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Thursday, 15 July 1926


Senator PEARCE (Western Australia Vice) (President Executive Council) . - I understand that there is no amendment before the committee, so that those honorable senators who are opposed to the appointment of the commission will vote against the clause. If it is struck out the bill will be worthless.


Senator Lynch - Not necessarily.


Senator PEARCE - Absolutely. Without the clause providing for the appointment of a commission, the 'bill will have to be dropped.


Senator Findley - !That would -not matter very much.


Senator PEARCE - I can -understand Senator Findley -saying that, because .'he is. entirely opposed to migration.


Senator Findley - That is a wrong statement to make.


Senator PEARCE - I base my conclusion on the honorable .senator's speech, and on the fact that he voted against the bill on the .second reading.


Senator Findley - I voted against the second reading because I am opposed to the one-sided .agreement upon which it is based.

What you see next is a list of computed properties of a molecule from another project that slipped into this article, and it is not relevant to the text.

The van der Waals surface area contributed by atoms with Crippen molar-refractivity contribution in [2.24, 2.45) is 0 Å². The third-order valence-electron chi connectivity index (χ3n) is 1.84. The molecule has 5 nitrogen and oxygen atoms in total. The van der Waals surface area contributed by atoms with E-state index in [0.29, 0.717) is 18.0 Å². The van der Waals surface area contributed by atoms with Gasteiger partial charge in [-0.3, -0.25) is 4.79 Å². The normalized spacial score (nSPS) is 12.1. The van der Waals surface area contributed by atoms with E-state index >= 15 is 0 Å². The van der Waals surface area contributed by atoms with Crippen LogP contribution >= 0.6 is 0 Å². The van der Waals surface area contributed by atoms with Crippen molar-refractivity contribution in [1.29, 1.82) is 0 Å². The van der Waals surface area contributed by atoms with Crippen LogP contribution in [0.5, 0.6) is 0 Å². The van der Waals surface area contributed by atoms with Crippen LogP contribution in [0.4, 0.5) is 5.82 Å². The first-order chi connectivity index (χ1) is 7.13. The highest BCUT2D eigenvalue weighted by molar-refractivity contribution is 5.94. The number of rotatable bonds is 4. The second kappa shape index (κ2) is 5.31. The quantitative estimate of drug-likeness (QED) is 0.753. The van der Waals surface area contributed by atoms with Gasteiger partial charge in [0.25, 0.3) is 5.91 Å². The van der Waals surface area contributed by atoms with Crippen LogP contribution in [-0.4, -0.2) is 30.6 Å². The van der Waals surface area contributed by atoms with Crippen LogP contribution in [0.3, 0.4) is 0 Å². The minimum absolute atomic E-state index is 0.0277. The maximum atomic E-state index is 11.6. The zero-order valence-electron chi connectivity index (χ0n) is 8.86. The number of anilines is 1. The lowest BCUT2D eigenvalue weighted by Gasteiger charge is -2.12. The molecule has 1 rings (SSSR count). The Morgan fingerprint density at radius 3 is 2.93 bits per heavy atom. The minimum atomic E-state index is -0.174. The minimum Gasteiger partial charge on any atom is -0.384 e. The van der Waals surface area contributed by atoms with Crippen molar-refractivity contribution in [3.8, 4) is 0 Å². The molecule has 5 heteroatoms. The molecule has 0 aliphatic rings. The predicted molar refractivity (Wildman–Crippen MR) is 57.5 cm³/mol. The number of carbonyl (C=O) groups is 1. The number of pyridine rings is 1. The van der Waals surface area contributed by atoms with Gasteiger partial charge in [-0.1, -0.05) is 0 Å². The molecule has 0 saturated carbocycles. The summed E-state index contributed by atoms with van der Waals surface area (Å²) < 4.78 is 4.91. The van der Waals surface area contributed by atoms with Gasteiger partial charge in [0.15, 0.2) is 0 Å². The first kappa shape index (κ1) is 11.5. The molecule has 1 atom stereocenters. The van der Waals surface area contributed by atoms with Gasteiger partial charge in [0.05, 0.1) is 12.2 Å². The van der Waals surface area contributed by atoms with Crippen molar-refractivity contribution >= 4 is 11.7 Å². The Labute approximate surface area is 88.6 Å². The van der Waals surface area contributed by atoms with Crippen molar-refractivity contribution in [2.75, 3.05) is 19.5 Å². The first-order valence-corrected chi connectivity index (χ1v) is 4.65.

Senator PEARCE - Senator Findley is opposed to the 'migration proposals of the Government, lock, stock, and barrel. I am afraid that 'Senator Lynch has misunderstood the purpose for which the commission is to be appointed. He seems to be under the impression that the only responsibility of the commission will be in regard to the liability of the Commonwealth to pay interest on the loan of £34,000,000. because' repeatedly he quoted the interest; payment- of £5.00Q>000. If, that were all, the commisssion had to do,, we should not propose' its appointment.. The; point to bear in. mind is that, apart altogether from our obligations in regard to interest, we shall have to provide for the expenditure of a capital sum of £34,000,000 on our migration proposals'. Necessarily various schemes will be formulated', and to ensure the wise expenditure of the money available, it. is imperative' that all proposals shall be thoroughly examined by a. body of competent men specially charged with that responsibility. I have no doubt that every State can, in connexion with soldier settlement, produce some scandals due to> incompetence audi absence of thorough investigation, I recall one such scandal' im Queensland,, namely, the settlement of returned) soldiers on an area known as Beerburrum. When I was Minister for Defence in 1909-, we asked the Queensland Government if- it could offer us a suitable area, of worthless land within reasonable, distance of the principal centres of population which we could utilize as a manoeuvre area. The Government of the day* offered us this Beerburrum area, which, it was stated'., was worthless for cultivation purposes.

Debate, interrupted under sessional order.

Sitting suspended- fromfi. SO to 8 p.m.







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